Click here to listen to the interview with Paul Weitz (8:04)
Click here to listen to the interview with Paul and Chris Weitz for ABOUT A BOY (20:36)
AMERICAN DREAMZ did not perform as well as it should have when it was released. Perhaps it cut too close to the bone as it turned reality television inside out, making devotees of the genre too uncomfortable to enjoy the mordant wit in play here. Perhaps it was the way it laid bare some theories about who really runs the government that made others queasy. Perhaps its dissection of family dynamics rang a little too true. Whatever the reason, now that it’s out on DVD, it’s time for everyone to take a well-deserved second look.
Writer/director Paul Weitz begins his audio commentary for AMERICAN DREAMZ by wrestling with the meaning of an audio commentary and then pondering if it’s a good thing for a director to do. He then comes to terms with that and then turns to the arc of his film career before sharing such classic commentary highlights as insights into how the actors work, how they helped get the film made in the first place, and the metaphorical implications of a chicken wing. He also swears that the president in the film isn’t George W. Bush, despite certain nagging correspondences. That’s typical of the sort of smart, irreverent films he makes, and of AMERICAN DREAMZ in particular. It’s a film that skewers pretty much everything popular culture has to offer, including the media-ization of politics while lampooning terrorists, all with a finely honed sense of the absurd that is the perfect counterbalance to the how dark the world can be at times. Joining him on the commentary track for some piquant insights and one-liners is Sam Golzari, who plays Omer, the show tune-loving would-be terrorist who gets just as sucked into the American idea of success, i.e. the eponymous television phenomenon, AMERICAN DREAMZ, than any native-born American could home to be.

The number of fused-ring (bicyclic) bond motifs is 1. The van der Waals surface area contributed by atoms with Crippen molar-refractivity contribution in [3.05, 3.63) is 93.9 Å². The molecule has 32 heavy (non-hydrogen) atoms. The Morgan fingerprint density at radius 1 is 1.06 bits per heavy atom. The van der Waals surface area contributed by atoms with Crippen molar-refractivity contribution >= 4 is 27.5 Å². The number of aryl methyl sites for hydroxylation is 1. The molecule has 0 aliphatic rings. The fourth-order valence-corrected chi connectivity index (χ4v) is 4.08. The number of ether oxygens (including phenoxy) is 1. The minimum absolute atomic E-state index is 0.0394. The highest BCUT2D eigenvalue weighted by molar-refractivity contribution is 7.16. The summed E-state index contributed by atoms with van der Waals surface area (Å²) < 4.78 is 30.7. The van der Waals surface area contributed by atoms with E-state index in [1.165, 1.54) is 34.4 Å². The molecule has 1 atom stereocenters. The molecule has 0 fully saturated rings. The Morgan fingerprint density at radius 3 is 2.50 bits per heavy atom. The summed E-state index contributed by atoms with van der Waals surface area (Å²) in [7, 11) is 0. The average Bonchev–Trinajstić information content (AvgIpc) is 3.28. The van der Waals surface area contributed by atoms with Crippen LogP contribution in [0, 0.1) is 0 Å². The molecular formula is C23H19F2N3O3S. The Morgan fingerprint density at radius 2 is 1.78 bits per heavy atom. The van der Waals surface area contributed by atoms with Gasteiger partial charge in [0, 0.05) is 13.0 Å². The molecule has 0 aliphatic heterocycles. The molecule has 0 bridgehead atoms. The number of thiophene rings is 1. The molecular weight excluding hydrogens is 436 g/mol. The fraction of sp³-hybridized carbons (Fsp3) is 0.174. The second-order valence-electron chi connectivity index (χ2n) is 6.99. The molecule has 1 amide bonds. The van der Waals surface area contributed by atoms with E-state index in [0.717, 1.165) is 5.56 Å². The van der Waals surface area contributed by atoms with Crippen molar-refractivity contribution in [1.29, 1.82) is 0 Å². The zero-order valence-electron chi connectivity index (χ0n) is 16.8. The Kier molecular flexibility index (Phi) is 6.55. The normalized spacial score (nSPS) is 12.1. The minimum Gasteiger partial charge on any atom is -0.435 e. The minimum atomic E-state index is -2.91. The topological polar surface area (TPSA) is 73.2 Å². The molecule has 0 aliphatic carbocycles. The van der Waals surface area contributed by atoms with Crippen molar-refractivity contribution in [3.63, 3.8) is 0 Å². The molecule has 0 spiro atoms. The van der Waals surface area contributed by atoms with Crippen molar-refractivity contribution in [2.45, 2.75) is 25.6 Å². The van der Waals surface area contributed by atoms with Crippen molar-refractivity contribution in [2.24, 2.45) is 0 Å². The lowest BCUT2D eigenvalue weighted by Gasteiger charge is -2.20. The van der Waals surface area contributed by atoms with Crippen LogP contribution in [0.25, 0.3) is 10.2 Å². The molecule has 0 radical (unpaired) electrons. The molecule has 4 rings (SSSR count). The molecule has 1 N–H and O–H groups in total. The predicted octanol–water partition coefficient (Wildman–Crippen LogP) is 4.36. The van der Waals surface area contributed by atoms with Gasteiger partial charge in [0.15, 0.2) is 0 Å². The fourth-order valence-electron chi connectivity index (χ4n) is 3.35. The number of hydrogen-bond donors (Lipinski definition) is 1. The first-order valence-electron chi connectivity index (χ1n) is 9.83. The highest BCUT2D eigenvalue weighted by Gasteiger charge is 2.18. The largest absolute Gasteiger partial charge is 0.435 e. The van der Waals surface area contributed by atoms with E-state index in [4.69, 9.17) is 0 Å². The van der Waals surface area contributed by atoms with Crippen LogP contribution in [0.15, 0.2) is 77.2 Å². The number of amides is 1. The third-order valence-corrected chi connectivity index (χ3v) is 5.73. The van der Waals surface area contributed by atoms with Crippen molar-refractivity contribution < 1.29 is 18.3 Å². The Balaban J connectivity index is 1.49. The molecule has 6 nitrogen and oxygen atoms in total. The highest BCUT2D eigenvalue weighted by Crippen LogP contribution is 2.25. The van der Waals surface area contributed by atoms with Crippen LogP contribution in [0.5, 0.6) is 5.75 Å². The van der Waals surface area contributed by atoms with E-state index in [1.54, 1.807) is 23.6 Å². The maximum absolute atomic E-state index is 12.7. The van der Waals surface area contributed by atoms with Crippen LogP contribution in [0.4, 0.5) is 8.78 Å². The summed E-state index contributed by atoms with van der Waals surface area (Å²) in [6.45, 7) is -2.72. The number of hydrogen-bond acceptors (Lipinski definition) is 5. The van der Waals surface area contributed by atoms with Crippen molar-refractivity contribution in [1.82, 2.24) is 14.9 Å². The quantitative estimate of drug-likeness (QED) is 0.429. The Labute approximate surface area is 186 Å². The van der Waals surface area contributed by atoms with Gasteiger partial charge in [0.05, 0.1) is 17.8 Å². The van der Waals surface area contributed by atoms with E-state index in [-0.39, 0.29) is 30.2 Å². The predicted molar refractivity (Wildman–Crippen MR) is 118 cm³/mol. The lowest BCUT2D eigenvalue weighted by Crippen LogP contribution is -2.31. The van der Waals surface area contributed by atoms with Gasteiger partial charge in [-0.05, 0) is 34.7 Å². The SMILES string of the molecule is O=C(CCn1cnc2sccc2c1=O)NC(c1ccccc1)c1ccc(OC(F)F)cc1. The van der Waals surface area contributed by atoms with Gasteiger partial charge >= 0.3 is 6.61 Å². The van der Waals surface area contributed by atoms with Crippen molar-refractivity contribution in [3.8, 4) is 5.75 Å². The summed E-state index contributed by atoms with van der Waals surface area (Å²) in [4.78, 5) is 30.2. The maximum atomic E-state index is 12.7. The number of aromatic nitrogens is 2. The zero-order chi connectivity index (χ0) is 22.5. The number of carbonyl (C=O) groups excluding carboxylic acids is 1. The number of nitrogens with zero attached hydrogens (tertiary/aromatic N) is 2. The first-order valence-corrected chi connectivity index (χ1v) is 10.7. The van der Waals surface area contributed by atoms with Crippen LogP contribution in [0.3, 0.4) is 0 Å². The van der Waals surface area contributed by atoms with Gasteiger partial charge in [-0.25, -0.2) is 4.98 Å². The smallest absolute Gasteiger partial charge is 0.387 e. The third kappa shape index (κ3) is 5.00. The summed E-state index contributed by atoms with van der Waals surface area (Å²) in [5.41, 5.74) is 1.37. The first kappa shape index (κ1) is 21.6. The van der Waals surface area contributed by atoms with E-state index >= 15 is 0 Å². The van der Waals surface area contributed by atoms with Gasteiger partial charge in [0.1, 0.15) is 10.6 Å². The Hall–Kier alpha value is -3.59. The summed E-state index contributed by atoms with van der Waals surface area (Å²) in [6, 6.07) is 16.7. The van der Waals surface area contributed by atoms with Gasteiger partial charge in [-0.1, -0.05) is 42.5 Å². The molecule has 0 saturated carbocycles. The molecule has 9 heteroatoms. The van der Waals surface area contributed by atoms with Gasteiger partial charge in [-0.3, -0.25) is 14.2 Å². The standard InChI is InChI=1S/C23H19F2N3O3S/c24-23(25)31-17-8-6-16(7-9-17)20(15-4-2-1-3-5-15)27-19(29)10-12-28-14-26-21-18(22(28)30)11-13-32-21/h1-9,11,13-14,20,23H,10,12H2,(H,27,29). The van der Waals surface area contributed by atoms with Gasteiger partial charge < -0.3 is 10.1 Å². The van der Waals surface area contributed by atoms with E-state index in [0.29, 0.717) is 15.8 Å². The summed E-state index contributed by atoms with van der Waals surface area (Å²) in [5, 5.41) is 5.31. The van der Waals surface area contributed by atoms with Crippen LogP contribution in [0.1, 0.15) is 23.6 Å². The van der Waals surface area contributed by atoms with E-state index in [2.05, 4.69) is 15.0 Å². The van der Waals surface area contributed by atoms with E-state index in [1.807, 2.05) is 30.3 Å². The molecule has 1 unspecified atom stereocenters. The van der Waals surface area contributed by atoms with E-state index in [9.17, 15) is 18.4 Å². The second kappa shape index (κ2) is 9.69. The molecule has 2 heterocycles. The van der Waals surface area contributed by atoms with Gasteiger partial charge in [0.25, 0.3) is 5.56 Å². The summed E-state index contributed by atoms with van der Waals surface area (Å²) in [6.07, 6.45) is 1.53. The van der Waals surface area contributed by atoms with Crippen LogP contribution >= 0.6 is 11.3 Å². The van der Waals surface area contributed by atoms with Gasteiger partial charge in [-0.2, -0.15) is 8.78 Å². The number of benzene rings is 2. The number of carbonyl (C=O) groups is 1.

Other bonuses include deleted scenes with television spots advertising the show, and Sam’s first visit to the local mall with his fully assimilated relatives. The best, though, is a classic between Dennis Quaid and Marcia Gay Hardin as the dim-bulb figurehead of a president and his loving supportive spouse who explains, as gently as she can, how his role as live-action puppet for the powers that be is pretty much the same as hers as an old-school political wife whose only job is to look pretty, smile, and keep her mouth shut. The depression he’s suddenly feeling, she assures him, will pass. Eventually.
As choreographer Jennifer Li points out, there’s a whole new twist to “The Impossible Dream” when it’s sung by Omer, the film’s terrorist-in-waiting. Her job, though, was to create the stunningly awful, impossible to not watch, dance routines for his performances on the television show. The featurette with her, Dance Dreamz, is the anatomy of this unlikely blend of jazz, hip-hop, bubblegum, and timing that is just not right in any way shape or form, and spotlights Li as the unsung heroine of the piece. Yet it’s not without its wistful moments, especially when Golzari, after watching the playback of his performance of the ci-mentioned song, admits that he had believed that he was more than fly out there busting the moves.
AMERICAN DREAMZ, film and DVD, takes no prisoners when it comes to making a statement. Smart, pointed, yet fearlessly silly, it might just shift a few paradigms.
Click here for the full review of AMERICAN DREAMZ.